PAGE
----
Western National Parks Association (WNPA) manages a bookstore at Aztec Ruins National Monument. You'll find a wide range of books, including local and regional research, guide books for natural & cultural resources, Southwestern cookbooks, archeological-based novels, American Indian literature, and multi-language children's books. Also available are DVDs, music, T-shirts, posters, postcards ¬e cards, and coffee mugs.
Proceeds from purchases in the bookstore are used to support educational programs, including Junior Ranger camps and the annual Earth Day Celebration. Western National Parks Association also funds archeological research at Aztec Ruins.
Items can also be ordered by calling 505-334-6174 or emailing email@example.com.
A Sample of Our Sales Items
Aztec Ruins: Footprints of the Past DVD by the National Park Service.
The complex story of the people of Aztec Ruins National Monument is brought to life in the stunning cinematography of this beautiful and informative film. Shown regularly in the park visitor center, this DVD is the perfect way to share Aztec Ruins with family and friends.
A History of the Ancient Southwest by Stephen H. Lekson.
According to archaeologist Stephen H. Lekson, much of what we think we know about the Southwest has been compressed into conventions and classifications and orthodoxies. This book challenges and reconfigures these accepted notions by telling two parallel stories, one about the development, personalities, and institutions of Southwestern archaeology and the other about interpretations of what actually happened in the ancient past.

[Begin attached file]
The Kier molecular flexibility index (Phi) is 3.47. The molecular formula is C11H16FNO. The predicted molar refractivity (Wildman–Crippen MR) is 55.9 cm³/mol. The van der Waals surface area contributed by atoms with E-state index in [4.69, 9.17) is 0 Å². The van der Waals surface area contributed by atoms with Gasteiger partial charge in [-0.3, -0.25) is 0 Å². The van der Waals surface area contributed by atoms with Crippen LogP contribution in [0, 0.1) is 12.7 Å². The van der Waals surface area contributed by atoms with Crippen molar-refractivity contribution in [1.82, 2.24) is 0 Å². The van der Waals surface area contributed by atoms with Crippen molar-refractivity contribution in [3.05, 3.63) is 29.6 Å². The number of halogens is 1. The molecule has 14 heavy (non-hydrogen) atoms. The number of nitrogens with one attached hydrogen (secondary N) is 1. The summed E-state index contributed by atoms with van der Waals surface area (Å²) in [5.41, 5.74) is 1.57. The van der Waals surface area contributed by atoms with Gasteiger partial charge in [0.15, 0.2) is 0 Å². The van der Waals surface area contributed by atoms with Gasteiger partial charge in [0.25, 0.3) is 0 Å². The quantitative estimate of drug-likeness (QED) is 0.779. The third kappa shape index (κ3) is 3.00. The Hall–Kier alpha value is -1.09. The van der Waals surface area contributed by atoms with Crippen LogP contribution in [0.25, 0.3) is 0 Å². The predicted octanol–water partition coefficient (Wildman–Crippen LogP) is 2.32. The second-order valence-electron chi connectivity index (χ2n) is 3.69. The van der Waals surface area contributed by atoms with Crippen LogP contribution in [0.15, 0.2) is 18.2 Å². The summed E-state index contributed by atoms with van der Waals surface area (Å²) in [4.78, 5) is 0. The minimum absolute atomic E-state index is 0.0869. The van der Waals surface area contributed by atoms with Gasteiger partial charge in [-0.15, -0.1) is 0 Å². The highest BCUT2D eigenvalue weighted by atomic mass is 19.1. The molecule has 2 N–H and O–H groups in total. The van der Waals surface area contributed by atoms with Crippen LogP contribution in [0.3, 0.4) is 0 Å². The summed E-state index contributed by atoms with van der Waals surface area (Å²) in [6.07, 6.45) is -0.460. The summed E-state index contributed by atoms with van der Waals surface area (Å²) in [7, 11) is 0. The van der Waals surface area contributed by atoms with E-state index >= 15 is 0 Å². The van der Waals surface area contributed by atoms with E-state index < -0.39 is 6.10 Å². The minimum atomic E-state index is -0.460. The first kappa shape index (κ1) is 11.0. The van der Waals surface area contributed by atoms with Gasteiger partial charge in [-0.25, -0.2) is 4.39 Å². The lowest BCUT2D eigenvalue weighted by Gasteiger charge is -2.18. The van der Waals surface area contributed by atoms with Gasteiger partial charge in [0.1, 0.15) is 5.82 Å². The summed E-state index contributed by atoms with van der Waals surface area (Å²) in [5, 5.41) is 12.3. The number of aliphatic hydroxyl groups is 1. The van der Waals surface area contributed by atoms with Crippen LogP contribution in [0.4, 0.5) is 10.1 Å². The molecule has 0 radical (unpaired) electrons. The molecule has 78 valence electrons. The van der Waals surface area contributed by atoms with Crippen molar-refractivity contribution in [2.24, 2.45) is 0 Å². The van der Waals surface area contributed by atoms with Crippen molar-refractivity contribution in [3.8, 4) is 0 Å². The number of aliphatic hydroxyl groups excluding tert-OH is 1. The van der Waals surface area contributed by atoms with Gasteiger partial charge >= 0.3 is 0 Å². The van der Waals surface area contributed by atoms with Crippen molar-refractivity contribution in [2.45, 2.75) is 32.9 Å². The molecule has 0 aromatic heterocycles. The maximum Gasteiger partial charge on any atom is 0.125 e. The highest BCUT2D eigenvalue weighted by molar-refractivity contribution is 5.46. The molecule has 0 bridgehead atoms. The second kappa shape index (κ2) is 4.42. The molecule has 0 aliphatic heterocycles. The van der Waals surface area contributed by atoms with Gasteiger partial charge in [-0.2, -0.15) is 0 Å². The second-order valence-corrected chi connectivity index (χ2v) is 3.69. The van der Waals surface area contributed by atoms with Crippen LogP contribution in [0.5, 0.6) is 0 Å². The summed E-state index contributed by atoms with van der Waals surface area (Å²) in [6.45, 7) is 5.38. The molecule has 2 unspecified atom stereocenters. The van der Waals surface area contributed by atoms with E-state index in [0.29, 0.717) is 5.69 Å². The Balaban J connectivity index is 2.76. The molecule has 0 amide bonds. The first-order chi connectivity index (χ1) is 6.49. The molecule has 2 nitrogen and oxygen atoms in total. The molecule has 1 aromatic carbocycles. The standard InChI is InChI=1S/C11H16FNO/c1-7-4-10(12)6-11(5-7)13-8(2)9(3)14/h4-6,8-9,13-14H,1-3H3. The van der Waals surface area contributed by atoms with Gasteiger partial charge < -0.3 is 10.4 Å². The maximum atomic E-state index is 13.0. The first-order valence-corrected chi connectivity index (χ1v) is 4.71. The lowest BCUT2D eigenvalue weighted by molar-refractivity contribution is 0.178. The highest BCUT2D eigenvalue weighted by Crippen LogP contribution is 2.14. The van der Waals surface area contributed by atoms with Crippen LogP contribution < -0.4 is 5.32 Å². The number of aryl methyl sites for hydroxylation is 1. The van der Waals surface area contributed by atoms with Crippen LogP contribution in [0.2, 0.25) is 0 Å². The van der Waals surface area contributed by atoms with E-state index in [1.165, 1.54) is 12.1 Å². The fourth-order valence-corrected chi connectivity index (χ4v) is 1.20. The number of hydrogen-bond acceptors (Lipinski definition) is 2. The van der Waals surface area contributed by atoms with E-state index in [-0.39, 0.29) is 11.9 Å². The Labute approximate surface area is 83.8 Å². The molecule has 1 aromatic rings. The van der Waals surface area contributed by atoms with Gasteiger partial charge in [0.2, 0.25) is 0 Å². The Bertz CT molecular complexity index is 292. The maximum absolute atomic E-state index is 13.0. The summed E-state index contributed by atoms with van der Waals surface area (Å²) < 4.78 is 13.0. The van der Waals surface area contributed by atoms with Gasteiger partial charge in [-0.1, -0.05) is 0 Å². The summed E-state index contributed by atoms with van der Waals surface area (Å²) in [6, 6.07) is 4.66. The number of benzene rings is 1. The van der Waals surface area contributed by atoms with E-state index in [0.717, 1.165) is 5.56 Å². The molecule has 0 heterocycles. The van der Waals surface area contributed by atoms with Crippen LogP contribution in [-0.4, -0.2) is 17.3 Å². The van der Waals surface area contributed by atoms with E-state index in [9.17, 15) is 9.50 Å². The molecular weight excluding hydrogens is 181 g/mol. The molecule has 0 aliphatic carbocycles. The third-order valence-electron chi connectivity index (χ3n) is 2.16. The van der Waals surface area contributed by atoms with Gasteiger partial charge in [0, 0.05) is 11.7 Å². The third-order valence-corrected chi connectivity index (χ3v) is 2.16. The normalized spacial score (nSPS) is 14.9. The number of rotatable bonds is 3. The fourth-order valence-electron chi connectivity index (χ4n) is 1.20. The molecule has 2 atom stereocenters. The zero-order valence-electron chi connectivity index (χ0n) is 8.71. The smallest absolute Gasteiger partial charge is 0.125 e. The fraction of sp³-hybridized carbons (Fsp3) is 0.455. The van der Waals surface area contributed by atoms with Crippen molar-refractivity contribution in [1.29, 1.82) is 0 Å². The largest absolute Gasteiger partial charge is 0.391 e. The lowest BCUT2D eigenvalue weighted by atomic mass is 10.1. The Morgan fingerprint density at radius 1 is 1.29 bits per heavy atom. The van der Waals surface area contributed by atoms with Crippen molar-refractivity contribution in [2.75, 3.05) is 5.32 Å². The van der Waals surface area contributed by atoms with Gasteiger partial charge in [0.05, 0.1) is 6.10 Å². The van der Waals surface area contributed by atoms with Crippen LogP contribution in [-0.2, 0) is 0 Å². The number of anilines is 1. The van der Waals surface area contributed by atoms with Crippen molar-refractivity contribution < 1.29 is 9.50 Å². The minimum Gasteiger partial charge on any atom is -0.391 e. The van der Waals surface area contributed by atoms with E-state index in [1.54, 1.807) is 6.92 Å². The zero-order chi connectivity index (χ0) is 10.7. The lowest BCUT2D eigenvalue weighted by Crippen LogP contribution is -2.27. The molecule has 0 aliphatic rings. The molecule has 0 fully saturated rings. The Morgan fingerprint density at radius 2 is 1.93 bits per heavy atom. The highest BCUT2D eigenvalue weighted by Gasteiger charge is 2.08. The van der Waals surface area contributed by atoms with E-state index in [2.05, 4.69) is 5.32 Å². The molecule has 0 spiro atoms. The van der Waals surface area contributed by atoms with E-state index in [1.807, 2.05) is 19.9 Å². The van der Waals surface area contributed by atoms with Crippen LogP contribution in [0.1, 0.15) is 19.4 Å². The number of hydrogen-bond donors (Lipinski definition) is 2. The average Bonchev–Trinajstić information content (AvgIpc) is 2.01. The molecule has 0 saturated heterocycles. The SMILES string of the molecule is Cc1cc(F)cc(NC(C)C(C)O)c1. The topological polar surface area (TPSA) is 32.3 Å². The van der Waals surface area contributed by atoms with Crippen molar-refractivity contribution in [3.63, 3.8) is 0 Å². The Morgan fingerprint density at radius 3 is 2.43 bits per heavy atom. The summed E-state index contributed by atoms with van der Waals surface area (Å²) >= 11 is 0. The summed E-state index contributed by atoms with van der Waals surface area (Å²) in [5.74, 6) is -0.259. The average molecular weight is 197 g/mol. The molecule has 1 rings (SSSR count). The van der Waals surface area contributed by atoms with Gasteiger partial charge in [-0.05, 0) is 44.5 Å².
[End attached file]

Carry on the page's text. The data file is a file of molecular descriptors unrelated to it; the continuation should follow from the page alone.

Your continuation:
Chaco's Northern Prodigies edited by Paul Reed
In the late eleventh and early twelfth centuries, the ancient pueblo sites of Aztec and Salmon in the Middle San Juan region rapidly emerged as population and political centers during the closing stages of Chaco's ascendancy. Some archaeologists have attributed the development of these centers to migration and colonization by people from Chaco Canyon. Others have suggested that the so-called Chacoan 'system' was largely the result of emulation of Chacoan characteristics by local groups in outlying areas. Research over the last five years in the Middle San Juan suggests that both of these processes were operating.